Modernism 2nd Edition (The New Critical Idiom) by Peter Childs

By Peter Childs

Modernism : the hot severe Idiom 2d variation through Peter Childs. Routledge N. Y.,2008

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According to Fredric Jameson (1984: 78) Modernism is the middle part in a triad of cultural periods that begins with realism and ends with postmodernism and that parallels social and economic upheavals precipitated by technological innovations, such as the shift from steam to electric motors to electronic machines, and the development of a mass commodity culture. Modernity, in classical Marxism, is a double-edged phenomenon in which capitalism and the rise of the bourgeoisie eliminated feudalism and brought enormously significant forms of communication, transport and production but also created a serially exploited proletariat which would eventually overthrow it.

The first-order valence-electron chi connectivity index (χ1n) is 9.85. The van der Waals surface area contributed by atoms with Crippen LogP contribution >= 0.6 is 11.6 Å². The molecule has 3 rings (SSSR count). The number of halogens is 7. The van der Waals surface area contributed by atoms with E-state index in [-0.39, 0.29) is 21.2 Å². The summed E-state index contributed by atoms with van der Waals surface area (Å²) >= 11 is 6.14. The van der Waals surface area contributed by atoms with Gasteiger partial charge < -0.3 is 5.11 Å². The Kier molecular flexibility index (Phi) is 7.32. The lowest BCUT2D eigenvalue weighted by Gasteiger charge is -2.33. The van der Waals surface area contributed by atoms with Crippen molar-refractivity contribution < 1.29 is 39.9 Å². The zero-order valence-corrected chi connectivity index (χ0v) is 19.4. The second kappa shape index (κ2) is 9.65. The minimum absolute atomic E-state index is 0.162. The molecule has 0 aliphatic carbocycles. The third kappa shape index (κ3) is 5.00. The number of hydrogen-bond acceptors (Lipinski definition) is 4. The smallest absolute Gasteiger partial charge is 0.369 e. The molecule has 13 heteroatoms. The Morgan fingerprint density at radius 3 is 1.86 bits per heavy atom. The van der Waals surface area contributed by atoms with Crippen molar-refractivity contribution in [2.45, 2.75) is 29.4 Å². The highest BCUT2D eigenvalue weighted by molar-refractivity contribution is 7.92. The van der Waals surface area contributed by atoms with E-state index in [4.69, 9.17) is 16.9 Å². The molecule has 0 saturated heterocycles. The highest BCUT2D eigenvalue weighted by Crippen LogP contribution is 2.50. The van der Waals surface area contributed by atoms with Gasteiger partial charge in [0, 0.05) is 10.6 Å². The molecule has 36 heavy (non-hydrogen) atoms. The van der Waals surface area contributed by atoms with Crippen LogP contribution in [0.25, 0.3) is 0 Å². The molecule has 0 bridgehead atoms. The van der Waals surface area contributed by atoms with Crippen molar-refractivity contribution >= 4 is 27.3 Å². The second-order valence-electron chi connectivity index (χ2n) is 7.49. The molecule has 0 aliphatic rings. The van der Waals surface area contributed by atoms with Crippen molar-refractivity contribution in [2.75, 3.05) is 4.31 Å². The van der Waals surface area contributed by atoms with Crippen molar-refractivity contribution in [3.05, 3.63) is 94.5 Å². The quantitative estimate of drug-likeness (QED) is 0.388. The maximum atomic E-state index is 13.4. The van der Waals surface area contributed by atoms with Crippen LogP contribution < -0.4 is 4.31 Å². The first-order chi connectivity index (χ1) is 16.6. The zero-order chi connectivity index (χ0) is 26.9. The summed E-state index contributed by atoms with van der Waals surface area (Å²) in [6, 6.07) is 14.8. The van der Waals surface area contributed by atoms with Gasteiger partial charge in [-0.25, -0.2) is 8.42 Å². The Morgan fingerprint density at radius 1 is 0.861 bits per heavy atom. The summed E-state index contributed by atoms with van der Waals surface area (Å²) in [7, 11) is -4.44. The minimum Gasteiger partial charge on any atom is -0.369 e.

However, in his influential book Modernism and the Harlem Renaissance, Houston A. Baker Jr locates the beginning of African-American modernism introduction in a speech by Booker T. Washington on 18 September 1895, which was given as the opening address at an Atlanta Exposition where he ‘offered guiding premises and discursive strategies’ that would be expanded in his autobiography Up from Slavery (1901). The extensive use of rhetoric and distinctive forms of expression are then what come to define African-American modernism for Baker, but the Renaissance was also highly notable for its engagement with issues such as black poverty, racism and AfricanAmerican identity.

In his 1982 book The Political Unconscious, Jameson again takes up the issue of modernism’s relation to history. In particular, he is interested in the division between realism’s transparent representation of history, based on a principle of verisimilitude, and modernism’s insistence on the difference of each individual’s experience and interpretation of life. Jameson argues that all interpretations are, in fact, ideological, but that many deny this and repress historical forces through ‘strategies of containment’, such as symbolism.

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